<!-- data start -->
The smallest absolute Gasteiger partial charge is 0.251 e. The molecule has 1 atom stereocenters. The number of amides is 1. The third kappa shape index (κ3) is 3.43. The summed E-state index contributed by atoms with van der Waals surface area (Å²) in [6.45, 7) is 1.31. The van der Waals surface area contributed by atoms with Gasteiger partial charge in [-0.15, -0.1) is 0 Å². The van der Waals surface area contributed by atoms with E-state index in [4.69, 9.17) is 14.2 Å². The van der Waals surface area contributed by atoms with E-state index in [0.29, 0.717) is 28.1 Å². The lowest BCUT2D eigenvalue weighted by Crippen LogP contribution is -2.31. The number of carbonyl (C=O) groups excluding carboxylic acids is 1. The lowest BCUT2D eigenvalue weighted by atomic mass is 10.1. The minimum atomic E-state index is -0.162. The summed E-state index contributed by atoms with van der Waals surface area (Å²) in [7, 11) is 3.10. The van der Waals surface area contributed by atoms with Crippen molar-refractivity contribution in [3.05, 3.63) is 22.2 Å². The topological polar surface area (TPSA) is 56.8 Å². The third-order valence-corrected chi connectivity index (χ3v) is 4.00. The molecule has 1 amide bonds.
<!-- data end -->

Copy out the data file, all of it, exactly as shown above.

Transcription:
The smallest absolute Gasteiger partial charge is 0.251 e. The molecule has 1 atom stereocenters. The number of amides is 1. The third kappa shape index (κ3) is 3.43. The summed E-state index contributed by atoms with van der Waals surface area (Å²) in [6.45, 7) is 1.31. The van der Waals surface area contributed by atoms with Gasteiger partial charge in [-0.15, -0.1) is 0 Å². The van der Waals surface area contributed by atoms with E-state index in [4.69, 9.17) is 14.2 Å². The van der Waals surface area contributed by atoms with E-state index in [0.29, 0.717) is 28.1 Å². The lowest BCUT2D eigenvalue weighted by Crippen LogP contribution is -2.31. The number of carbonyl (C=O) groups excluding carboxylic acids is 1. The lowest BCUT2D eigenvalue weighted by atomic mass is 10.1. The minimum atomic E-state index is -0.162. The summed E-state index contributed by atoms with van der Waals surface area (Å²) in [7, 11) is 3.10. The van der Waals surface area contributed by atoms with Crippen molar-refractivity contribution in [3.05, 3.63) is 22.2 Å². The topological polar surface area (TPSA) is 56.8 Å². The third-order valence-corrected chi connectivity index (χ3v) is 4.00. The molecule has 1 amide bonds.